February 10, 2016 – Gasoline is cheap (at least in Alberta)

Gasoline in Edmonton this morning is selling at 59.9 cents per liter. Deduct 5% GSP and that is 57.0 cents per liter. Deduct 10 cents Federal excise tax and 13 cents provincial gasoline tax and that is 34 cents per liter before tax. THAT is cheap.

There are 3.785 liters in a U.S. gallon so in Alberta the price is now $1.29 per U.S. gallon plus taxes. And it’s $2.27 per U.S gallon all-in after taxes. And that is U.S. $1.63 per U.S. gallon. Albertans certainly have nothing to complain about when it comes to gasoline prices. (Now would be an opportune time for the Alberta government to raise gasoline taxes to deal with its budget problems although such a move would certainly not be popular).

Gasoline in Alberta is roughly half the cost it was a couple of years ago. Someone driving 16,000 km per year at 10 liters per 100 km buys 1600 liters of gasoline per year and is currently saving about $1000 per year compared to when gasoline was $1.20. And many people would be buying twice that amount of gasoline and so saving perhaps $2000 per year, at the current 59.9 cents price.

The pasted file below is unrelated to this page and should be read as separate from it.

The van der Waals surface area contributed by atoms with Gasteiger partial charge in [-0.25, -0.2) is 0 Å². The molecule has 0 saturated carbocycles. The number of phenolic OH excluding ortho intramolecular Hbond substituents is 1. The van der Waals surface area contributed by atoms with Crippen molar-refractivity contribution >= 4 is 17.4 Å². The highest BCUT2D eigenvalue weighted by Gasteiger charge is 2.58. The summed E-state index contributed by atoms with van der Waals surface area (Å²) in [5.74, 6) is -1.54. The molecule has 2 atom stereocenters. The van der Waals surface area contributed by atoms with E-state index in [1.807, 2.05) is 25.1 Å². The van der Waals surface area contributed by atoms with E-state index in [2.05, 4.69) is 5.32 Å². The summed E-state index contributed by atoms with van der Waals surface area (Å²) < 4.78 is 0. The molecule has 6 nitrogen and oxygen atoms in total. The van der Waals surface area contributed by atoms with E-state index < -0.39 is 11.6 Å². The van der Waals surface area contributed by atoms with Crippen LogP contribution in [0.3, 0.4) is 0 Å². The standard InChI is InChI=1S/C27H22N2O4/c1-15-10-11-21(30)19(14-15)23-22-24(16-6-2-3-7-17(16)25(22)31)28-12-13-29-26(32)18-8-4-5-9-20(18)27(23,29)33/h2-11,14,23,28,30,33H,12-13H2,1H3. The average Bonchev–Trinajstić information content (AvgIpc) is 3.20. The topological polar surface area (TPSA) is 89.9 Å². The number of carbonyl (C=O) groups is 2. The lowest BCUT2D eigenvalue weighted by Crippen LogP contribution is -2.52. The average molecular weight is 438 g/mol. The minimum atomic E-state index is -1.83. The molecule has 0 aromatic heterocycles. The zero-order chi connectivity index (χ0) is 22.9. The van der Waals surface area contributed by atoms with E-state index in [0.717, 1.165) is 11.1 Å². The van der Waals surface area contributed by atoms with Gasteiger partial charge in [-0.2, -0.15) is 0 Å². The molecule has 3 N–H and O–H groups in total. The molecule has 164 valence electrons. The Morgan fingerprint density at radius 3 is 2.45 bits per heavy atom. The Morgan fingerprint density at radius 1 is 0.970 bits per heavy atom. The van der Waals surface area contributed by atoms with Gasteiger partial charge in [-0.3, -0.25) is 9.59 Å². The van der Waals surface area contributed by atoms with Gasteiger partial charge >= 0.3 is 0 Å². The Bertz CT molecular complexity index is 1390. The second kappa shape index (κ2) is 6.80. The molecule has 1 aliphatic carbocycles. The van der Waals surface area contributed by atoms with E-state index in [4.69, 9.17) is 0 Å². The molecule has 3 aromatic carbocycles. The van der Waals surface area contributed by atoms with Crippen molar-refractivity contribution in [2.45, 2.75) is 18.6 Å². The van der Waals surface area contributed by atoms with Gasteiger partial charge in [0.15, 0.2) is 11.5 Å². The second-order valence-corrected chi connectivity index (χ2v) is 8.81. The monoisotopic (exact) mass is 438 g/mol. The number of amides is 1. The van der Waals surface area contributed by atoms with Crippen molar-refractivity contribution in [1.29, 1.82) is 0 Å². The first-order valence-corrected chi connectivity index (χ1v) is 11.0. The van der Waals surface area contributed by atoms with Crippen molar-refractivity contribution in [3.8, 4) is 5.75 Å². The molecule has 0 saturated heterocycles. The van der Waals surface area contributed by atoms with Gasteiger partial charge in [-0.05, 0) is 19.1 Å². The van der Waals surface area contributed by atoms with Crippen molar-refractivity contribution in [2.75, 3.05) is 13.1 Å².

It’s interesting to think which companies will benefit from lower gasoline and other transportation fuel prices.

Airlines, rail roads and package delivery companies will benefit even net of fuel surcharges.

Gasoline retailers may increase their gross margins which are typically around 5 to 6 cents per liter although that depends on how intense the competition is. Gasoline retailers will also save a LOT of money in credit card fees. Generally, I would expect these lower gasoline prices to be quite beneficial to Alimentation Couche-Tard. Revenues for gasoline retailers will be down but profits will likely rise.

Credit card companies will suffer a loss of fees on the lower gasoline prices. This may be a large enough part of their business to be a noticeable drag on earnings.